Specific theoretical perspectives in psychopathology (class notes); Implications of the perspectives on the approach of diagnosis and treatment, implications of the fundamental premises of each theory (what it considers relevant to observe). Biology and psychology – what is cause and what is effect? Comparisons of diagnostic approaches (DSM vs PDM)

3

Text ch 1;

PDM 11-31

(Abyss ch 1 optional)

Diagnosis and classification.  Why classify categories of mental illness, how should these classifications be made? How does the diagnostician diagnose. 

4

Pdm 486-509

Comparisons of diagnostic approaches (DSM vs PDM). The irrational, the peremptory and the unbidden.  What is health?

5

Text ch 3

PDM 20-26

Reference to ch 5 and 6

Text p 151-155

Levels of pathological organization- neurosis, psychosis, borderline and types of character organization Definitions of mechanisms of defense can be found in chs 5 and 6  (these chapters contain descriptions of each mechanism of defence referred to in the text so don’t read them now, but only refer to them as you come across the individual mechanisms in the other units – e.g. in obsessive-compulsive disorders, you will want to look up undoing, intellectualization, etc.  It will make more sense in context.)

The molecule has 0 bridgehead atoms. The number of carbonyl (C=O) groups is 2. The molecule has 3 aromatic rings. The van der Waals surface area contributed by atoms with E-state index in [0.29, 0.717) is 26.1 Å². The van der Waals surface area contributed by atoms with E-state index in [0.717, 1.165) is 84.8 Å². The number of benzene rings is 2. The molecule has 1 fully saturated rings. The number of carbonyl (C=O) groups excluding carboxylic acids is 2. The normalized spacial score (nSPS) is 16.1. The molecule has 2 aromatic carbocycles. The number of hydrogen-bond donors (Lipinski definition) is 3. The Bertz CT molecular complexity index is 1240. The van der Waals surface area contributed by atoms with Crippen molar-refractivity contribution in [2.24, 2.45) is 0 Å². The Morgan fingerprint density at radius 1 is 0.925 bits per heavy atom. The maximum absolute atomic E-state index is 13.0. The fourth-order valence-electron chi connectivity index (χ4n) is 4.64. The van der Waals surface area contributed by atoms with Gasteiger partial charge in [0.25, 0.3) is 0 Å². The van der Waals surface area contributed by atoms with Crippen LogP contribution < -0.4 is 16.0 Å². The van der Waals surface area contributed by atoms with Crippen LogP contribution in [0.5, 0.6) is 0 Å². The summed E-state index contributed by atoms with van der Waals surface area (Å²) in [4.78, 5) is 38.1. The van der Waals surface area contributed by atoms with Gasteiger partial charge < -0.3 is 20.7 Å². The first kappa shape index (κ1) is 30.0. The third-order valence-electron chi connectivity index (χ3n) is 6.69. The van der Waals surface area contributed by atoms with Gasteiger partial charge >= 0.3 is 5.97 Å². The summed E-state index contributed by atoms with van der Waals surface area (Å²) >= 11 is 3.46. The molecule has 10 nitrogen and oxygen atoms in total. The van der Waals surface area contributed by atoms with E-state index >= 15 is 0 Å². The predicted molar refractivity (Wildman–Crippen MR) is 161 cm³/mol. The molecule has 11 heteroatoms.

6

Text ch 15;

Atwood ch 5 (The unbearable and the unsayable)

Davies&Frawley ch 10;

Ferenczi “confusion of tongues”

Beebe&Lachmann The Origins of Attachment Ch 1 "Origins of Relatedness"

Dissociation and dissociative disorders. Freud’s original trauma theory, beyond the Oedipus complex  (class lecture)

Dissociation, dissociative personalities, unbearable trauma and the creation of the “other” self, dissociation in general and its use in other personality structures, trauma in context of deficit

Early roots of dissociative phenomena and the intergenerational passing-on of trauma

7.

Text ch 13;

Brandchaft Towards an Emancipatory Psychoanalysis ch 11 "Obsessional disorders"

Obsessive and compulsive personalities – beyond the anal phase

8

Gabbard Psychodynamic Diagnosis in Clinical Practice ch 9 “anxiety disorders”;

Bowlby: Separation: “anxious attachment:

Anxiety neurosis, or panic disorders, phobias. True vs. pseudo-phobias. Biological elements in anxiety, cause or effect?. Childhood roots.

9

Text ch. 11